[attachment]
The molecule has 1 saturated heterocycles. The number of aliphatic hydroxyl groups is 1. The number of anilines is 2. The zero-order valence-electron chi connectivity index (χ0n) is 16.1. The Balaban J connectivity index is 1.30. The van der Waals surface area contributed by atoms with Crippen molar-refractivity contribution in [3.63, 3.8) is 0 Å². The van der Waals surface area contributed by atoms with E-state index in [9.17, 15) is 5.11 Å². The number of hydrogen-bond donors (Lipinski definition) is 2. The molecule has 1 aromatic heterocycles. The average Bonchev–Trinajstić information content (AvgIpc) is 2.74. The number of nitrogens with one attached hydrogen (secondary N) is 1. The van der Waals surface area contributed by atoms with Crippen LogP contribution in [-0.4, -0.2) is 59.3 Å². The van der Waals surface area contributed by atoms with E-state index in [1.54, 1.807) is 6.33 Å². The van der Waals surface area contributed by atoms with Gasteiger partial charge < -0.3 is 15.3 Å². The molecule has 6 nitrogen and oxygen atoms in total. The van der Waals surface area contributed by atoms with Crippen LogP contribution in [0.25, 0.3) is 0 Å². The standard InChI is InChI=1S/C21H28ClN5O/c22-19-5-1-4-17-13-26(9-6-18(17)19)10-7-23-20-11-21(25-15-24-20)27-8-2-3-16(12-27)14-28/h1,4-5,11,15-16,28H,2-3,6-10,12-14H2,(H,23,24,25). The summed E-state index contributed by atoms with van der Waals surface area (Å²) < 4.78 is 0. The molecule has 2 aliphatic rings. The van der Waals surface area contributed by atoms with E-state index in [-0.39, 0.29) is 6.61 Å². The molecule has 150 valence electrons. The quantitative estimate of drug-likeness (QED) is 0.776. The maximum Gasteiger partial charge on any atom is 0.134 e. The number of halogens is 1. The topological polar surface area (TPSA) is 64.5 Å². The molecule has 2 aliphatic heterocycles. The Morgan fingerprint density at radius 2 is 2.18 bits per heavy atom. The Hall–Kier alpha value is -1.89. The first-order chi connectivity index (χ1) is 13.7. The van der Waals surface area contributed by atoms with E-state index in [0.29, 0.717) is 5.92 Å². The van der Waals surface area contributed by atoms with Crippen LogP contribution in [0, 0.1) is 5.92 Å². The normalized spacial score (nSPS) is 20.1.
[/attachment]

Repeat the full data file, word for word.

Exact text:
The molecule has 1 saturated heterocycles. The number of aliphatic hydroxyl groups is 1. The number of anilines is 2. The zero-order valence-electron chi connectivity index (χ0n) is 16.1. The Balaban J connectivity index is 1.30. The van der Waals surface area contributed by atoms with Crippen molar-refractivity contribution in [3.63, 3.8) is 0 Å². The van der Waals surface area contributed by atoms with E-state index in [9.17, 15) is 5.11 Å². The number of hydrogen-bond donors (Lipinski definition) is 2. The molecule has 1 aromatic heterocycles. The average Bonchev–Trinajstić information content (AvgIpc) is 2.74. The number of nitrogens with one attached hydrogen (secondary N) is 1. The van der Waals surface area contributed by atoms with Crippen LogP contribution in [-0.4, -0.2) is 59.3 Å². The van der Waals surface area contributed by atoms with E-state index in [1.54, 1.807) is 6.33 Å². The van der Waals surface area contributed by atoms with Gasteiger partial charge < -0.3 is 15.3 Å². The molecule has 6 nitrogen and oxygen atoms in total. The van der Waals surface area contributed by atoms with Crippen LogP contribution in [0.25, 0.3) is 0 Å². The standard InChI is InChI=1S/C21H28ClN5O/c22-19-5-1-4-17-13-26(9-6-18(17)19)10-7-23-20-11-21(25-15-24-20)27-8-2-3-16(12-27)14-28/h1,4-5,11,15-16,28H,2-3,6-10,12-14H2,(H,23,24,25). The summed E-state index contributed by atoms with van der Waals surface area (Å²) < 4.78 is 0. The molecule has 2 aliphatic rings. The van der Waals surface area contributed by atoms with E-state index in [-0.39, 0.29) is 6.61 Å². The molecule has 150 valence electrons. The quantitative estimate of drug-likeness (QED) is 0.776. The maximum Gasteiger partial charge on any atom is 0.134 e. The number of halogens is 1. The topological polar surface area (TPSA) is 64.5 Å². The molecule has 2 aliphatic heterocycles. The Morgan fingerprint density at radius 2 is 2.18 bits per heavy atom. The Hall–Kier alpha value is -1.89. The first-order chi connectivity index (χ1) is 13.7. The van der Waals surface area contributed by atoms with E-state index in [0.29, 0.717) is 5.92 Å². The van der Waals surface area contributed by atoms with Crippen LogP contribution in [0, 0.1) is 5.92 Å². The normalized spacial score (nSPS) is 20.1.